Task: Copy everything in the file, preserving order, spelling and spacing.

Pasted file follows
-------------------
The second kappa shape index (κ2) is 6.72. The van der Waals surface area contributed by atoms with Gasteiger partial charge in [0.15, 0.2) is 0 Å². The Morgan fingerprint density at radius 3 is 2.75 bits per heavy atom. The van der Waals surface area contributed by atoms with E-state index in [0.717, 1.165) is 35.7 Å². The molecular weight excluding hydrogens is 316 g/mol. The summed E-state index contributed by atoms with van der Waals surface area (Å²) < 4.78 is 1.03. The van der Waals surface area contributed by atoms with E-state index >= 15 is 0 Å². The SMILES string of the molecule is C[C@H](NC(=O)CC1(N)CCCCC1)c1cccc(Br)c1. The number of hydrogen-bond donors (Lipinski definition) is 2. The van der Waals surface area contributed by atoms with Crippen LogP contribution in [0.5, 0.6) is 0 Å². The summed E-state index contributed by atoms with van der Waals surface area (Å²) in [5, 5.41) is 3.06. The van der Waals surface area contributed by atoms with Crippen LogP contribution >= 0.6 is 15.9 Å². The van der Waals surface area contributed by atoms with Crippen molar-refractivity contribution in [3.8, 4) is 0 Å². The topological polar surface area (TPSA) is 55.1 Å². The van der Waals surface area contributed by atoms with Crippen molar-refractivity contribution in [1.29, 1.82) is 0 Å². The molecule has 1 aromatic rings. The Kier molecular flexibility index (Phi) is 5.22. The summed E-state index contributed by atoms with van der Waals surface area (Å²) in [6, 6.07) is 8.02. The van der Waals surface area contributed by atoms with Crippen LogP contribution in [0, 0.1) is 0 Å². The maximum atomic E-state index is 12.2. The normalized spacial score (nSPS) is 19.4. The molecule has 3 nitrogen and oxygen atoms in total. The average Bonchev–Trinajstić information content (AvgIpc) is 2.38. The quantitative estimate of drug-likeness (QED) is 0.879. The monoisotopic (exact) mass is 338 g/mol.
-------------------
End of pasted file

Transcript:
The second kappa shape index (κ2) is 6.72. The van der Waals surface area contributed by atoms with Gasteiger partial charge in [0.15, 0.2) is 0 Å². The Morgan fingerprint density at radius 3 is 2.75 bits per heavy atom. The van der Waals surface area contributed by atoms with E-state index in [0.717, 1.165) is 35.7 Å². The molecular weight excluding hydrogens is 316 g/mol. The summed E-state index contributed by atoms with van der Waals surface area (Å²) < 4.78 is 1.03. The van der Waals surface area contributed by atoms with E-state index >= 15 is 0 Å². The SMILES string of the molecule is C[C@H](NC(=O)CC1(N)CCCCC1)c1cccc(Br)c1. The number of hydrogen-bond donors (Lipinski definition) is 2. The van der Waals surface area contributed by atoms with Crippen LogP contribution in [0.5, 0.6) is 0 Å². The summed E-state index contributed by atoms with van der Waals surface area (Å²) in [5, 5.41) is 3.06. The van der Waals surface area contributed by atoms with Crippen LogP contribution >= 0.6 is 15.9 Å². The van der Waals surface area contributed by atoms with Crippen molar-refractivity contribution in [3.8, 4) is 0 Å². The topological polar surface area (TPSA) is 55.1 Å². The van der Waals surface area contributed by atoms with Crippen molar-refractivity contribution in [1.29, 1.82) is 0 Å². The molecule has 1 aromatic rings. The Kier molecular flexibility index (Phi) is 5.22. The summed E-state index contributed by atoms with van der Waals surface area (Å²) in [6, 6.07) is 8.02. The van der Waals surface area contributed by atoms with Crippen LogP contribution in [0, 0.1) is 0 Å². The maximum atomic E-state index is 12.2. The normalized spacial score (nSPS) is 19.4. The molecule has 3 nitrogen and oxygen atoms in total. The average Bonchev–Trinajstić information content (AvgIpc) is 2.38. The quantitative estimate of drug-likeness (QED) is 0.879. The monoisotopic (exact) mass is 338 g/mol.